I have been thinking a lot about the nature of belief recently. In particular, I have been thinking about the reasons why people arrive at their beliefs, and what makes people switch belief paradigms.
I know that Christianity is a religion that involves much more than historical beliefs, but to a greater degree than many religions of the world (such as Buddhism, for example), its premises rest on a set of beliefs about what happened at particular moments in history. For instance, as Paul said, “If Christ has not been raised, your faith is futile.” Anyone who becomes a Christian must find some way, whether by using a rational approach or some other means, to determine to his or her own satisfaction whether the historical events upon which Christianity is based did, in fact, really happen.
So, as I think about the nature of how people arrive at their own beliefs, I’d like to get some responses to this informal, unscientific, three-question survey.
1. When you initially decided to commit your life to Christ, how did you determine that the historical component of the Christian belief system (e.g., Jesus’s life, death, and resurrection, or the biblical narrative) was historically true?
2. Right now, at this point in your spiritual journey, what do you think are the most compelling reasons for continuing to believe in the truth of the historical claims of Christianity? In other words, what is the basis for your religious belief system right now?
3. Do you think that there is any piece of information that you could theoretically be presented with that could cause you to abandon your religious belief system? If so, what is it?
I’ll be very interested to read the comments that I receive. Maybe this questionnaire will generate some good discussion.
I'm posting this from northern Virginia, where I'm attending a conference. Coincidentally, it happens to be in the same town (Chantilly) where I worked as an intern in the summers of '98 and '99. It appears to me that the traffic is somewhat worse than when I lived here eight years ago, and I guess that I had forgotten how far Chantilly is from the nearest metro station. When I traveled into D.C. today in order to do some research at the Library of Congress, the taxi fare to the Vienna metro station, which is the closest metro station to Chantilly, cost me $30. But it was definitely worth it, because I managed to find some great material at the LoC that will help me with the book that I'm writing.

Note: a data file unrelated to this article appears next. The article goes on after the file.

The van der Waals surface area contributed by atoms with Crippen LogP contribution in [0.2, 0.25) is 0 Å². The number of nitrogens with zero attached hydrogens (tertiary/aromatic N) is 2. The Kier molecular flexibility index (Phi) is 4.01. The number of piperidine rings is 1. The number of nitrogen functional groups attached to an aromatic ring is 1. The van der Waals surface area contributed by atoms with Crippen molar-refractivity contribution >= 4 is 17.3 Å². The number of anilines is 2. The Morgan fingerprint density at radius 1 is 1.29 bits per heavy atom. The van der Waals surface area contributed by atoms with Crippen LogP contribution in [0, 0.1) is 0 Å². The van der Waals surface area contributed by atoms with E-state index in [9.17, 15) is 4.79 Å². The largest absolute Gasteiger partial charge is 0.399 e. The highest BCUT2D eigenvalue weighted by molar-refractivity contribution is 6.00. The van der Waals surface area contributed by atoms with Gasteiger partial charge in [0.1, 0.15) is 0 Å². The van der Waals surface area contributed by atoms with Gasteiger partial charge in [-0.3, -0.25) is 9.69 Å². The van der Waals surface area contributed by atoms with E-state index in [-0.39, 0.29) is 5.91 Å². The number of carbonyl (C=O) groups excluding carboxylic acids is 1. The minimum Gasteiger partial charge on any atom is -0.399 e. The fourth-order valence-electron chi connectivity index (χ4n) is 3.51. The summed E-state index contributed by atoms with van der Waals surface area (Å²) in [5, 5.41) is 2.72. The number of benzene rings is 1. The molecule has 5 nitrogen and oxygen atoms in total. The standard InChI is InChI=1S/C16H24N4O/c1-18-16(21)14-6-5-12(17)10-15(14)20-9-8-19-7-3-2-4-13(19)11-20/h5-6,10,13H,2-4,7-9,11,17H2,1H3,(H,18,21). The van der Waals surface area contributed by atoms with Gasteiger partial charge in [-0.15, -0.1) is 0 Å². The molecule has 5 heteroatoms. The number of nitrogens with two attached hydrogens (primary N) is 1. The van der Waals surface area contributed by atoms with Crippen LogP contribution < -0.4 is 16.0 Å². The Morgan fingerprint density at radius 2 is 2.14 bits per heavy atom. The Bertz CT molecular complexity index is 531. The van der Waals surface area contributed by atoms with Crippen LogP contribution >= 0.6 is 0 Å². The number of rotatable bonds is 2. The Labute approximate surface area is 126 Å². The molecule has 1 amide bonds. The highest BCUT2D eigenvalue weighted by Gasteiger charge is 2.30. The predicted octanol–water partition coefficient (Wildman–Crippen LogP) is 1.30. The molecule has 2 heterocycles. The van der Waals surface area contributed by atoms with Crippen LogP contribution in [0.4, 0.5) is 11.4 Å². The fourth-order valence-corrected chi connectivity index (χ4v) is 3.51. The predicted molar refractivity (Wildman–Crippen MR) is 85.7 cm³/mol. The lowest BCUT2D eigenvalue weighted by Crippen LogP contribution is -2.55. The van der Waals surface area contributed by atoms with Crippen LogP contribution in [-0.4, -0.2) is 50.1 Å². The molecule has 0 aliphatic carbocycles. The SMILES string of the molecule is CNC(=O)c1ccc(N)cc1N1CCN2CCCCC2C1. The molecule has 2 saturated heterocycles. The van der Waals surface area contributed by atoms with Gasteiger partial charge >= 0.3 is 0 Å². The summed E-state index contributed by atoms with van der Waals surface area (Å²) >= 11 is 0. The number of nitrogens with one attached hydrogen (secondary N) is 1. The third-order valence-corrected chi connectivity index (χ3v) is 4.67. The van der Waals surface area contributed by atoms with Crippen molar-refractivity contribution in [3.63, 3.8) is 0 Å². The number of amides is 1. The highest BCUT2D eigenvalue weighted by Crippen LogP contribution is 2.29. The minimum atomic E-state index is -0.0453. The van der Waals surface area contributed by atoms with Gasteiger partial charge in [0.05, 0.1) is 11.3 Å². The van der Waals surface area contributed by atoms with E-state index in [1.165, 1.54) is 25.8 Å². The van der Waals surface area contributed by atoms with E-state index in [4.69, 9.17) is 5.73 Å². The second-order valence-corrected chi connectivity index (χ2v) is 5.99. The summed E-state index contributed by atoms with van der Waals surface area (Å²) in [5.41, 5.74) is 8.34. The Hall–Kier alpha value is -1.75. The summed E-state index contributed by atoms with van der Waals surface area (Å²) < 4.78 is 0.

Speaking of that book, I have a contract with Oxford University Press to publish Republican Faith: The Making of America's Christian Right in late 2009. I was very happy to get a contract with OUP, and so far, I have been very impressed with the way that that press treats their authors. I also feel like the revision process on my manuscript is going quite well.
In a moment of temporary insanity, I signed a contract last month to edit a book on the interwar years only a few weeks after I had signed my book contract with Oxford. I thought that I had carefully calculated how much work would be required for this editing project, but it's turning out to be a much more extensive process than I had initially envisioned. Right now, I'm working on finding contributors to write eighteen 2,000-3,000 word articles on specific topics related to American history during the 1920s, 1930s, and early 1940s. Ideally, I'd like to find some professors to write those articles, but because of budget constraints, I can pay only $250 per article, and that's really not enough to attract scholars in the field, especially since a reference article doesn't count for much in the tenure process. Thankfully, a few assistant professors kindly volunteered their services for the project, but for the most part, I'm having to rely on Ph.D. students. I'm now considering giving out contracts to people who have master's degrees with no Ph.D. work. And I'm also getting applications from several professors in India who are eager to contribute to the project. As best as I can tell from their c.v.'s, they don't have the experience or language skills necessary to write a decent article, so I want to keep them off this project if at all possible. But I think that $250 goes much farther in India than it does here, and that's probably why even full professors in that country are so eager to contribute to this reference work, even if the article topics are completely outside of their field.